Tesla's Terrible Pricing Strategy Essay

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Pricing Strategy 

There are several critical factors that affect making pricing decisions: customers, competitors, regulations, government laws, the overall economy, and production costs and some of the most important variables to look at when deciding on a pricing strategy. As Zeng, Dasgupta and Weinberg (2016) put it, differentiation is key to developing a pricing strategy that works for a company that has to set itself apart from competitors in order to secure market share. For Tesla, which is the subject of this paper, the electric vehicle (EV) market is beginning to heat up as competitors come into the business with their own products. That means Tesla has to differentiate itself with a pricing strategy that will appeal to the biggest consumer base in the market—the average middle class consumer. In the past, Tesla has relied on the luxury brand market to drive sales—but with investors anxious for a return on investment (Stringham, Miller & Clark, 2015), Tesla has promised to deliver the Model 3 EV with a base price of $35,000, which would make it an affordable family car for the middle class consumer and put Tesla more in line to compete with bigger names in the industry like Ford, Toyota, Honda, et al., by giving it a “low price, high volume vehicle” for mass marketing (Hardman, Shiu & Steinberger-Wickens, 2015). This paper will describe what Tesla does, evaluate the pricing strategies relative to the life cycle of the Model 3, Model S and Model X, which are Tesla’s top three products, summarize the critical factors that impact pricing decisions, describe the impact that value has on Tesla’s pricing strategy and profitability as well as the importance of market segmentation, and determine the effectiveness or ineffectiveness of Tesla’s price and value communication strategies.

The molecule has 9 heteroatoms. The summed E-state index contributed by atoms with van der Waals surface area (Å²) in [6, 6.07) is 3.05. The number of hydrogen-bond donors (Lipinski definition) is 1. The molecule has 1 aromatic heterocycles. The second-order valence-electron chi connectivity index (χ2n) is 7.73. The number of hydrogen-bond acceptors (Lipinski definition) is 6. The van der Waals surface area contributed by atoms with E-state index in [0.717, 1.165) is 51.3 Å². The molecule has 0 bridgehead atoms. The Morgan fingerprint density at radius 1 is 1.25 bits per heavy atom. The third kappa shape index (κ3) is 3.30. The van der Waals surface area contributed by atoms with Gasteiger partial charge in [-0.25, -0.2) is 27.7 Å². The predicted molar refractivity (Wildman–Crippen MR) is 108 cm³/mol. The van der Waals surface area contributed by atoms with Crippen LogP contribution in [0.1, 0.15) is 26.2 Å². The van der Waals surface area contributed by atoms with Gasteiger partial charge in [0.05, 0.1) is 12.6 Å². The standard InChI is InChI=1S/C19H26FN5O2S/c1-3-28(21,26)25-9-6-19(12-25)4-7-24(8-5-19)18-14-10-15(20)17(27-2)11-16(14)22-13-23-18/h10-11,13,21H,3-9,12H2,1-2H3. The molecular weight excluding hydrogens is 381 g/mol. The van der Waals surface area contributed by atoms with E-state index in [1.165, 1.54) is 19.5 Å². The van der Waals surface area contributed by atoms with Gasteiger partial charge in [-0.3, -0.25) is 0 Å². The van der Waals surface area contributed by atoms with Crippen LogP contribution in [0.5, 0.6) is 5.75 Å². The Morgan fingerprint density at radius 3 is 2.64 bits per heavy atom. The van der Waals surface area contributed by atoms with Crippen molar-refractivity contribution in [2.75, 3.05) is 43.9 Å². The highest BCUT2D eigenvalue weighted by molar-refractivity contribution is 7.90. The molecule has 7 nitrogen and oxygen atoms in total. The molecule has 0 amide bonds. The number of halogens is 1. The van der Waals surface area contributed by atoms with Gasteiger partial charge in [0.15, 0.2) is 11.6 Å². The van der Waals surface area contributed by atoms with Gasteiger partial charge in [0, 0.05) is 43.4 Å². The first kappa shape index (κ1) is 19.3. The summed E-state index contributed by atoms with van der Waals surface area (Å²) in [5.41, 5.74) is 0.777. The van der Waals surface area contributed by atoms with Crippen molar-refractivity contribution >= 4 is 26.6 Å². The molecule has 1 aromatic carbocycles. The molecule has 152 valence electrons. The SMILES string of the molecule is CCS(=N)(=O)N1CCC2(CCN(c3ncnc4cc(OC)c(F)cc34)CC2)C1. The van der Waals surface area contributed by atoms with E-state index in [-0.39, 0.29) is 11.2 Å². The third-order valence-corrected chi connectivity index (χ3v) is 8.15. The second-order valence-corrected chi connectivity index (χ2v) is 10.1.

Tesla is a company that specializes in producing EVs: the company has been in business for 15 years and started off as a niche market player, producing high-end, luxury brand EVs—namely the Model S and the Model X, which retail around $100,000.
The problems the company is having with these products is that they are priced beyond the budget of most middle class consumers, which is where the biggest market is for auto manufacturers. To obtain a larger market share and increase profitability, Tesla decided to produce the Model 3, which was meant to be a low-cost EV for the middle class market. Because of production issues, production costs, and government incentives coming to an end, Tesla is facing pressure to deliver on its promises, which so far have not materialized.

Pricing Strategies

Product Life Cycle

Tesla has lengthened the product life cycle of its Model S, Model X and Model 3 by giving them each a modifiable character—i.e., by making it possible for consumers to have the cars upgraded via digital connectivity. Tesla, in other words, can tweak the vehicles from afar simply by sending out a digital upgrade that addresses a bug or controls something in the car’s mechanics. The normal product life cycle of a car is four to seven years, but Tesla is challenging that life cycle by making it possible to deliver numerous software updates and upgrades to its products year round and year after year (Stringham et al., 2015). This allows the company to differentiate itself by extending the product life cycle, which means an alternate pricing strategy is required—one that takes into consideration that extended life cycle of its cars. That is why Tesla’s EVs are priced so high: they are built to last and not to be recycled every four to seven years.

Critical Factors

Tesla’s technology is innovative and revolutionary: it has….....

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Hardman, S., Shiu, E., & Steinberger-Wilckens, R. (2015). Changing the fate of Fuel Cell Vehicles: Can lessons be learnt from Tesla Motors?. International Journal of Hydrogen Energy, 40(4), 1625-1638.

Sheldon, T. L., & Dua, R. (2018). Gasoline savings from clean vehicle adoption. Energy Policy, 120, 418-424.

Stringham, E. P., Miller, J. K., & Clark, J. R. (2015). Overcoming barriers to entry in an established industry: Tesla Motors. California Management Review, 57(4), 85-103.

Zeng, X., Dasgupta, S., & Weinberg, C. B. (2016). The competitive implications of a “no-haggle” pricing strategy when others negotiate: Findings from a natural experiment. International Journal of Research in Marketing, 33(4), 907-923.

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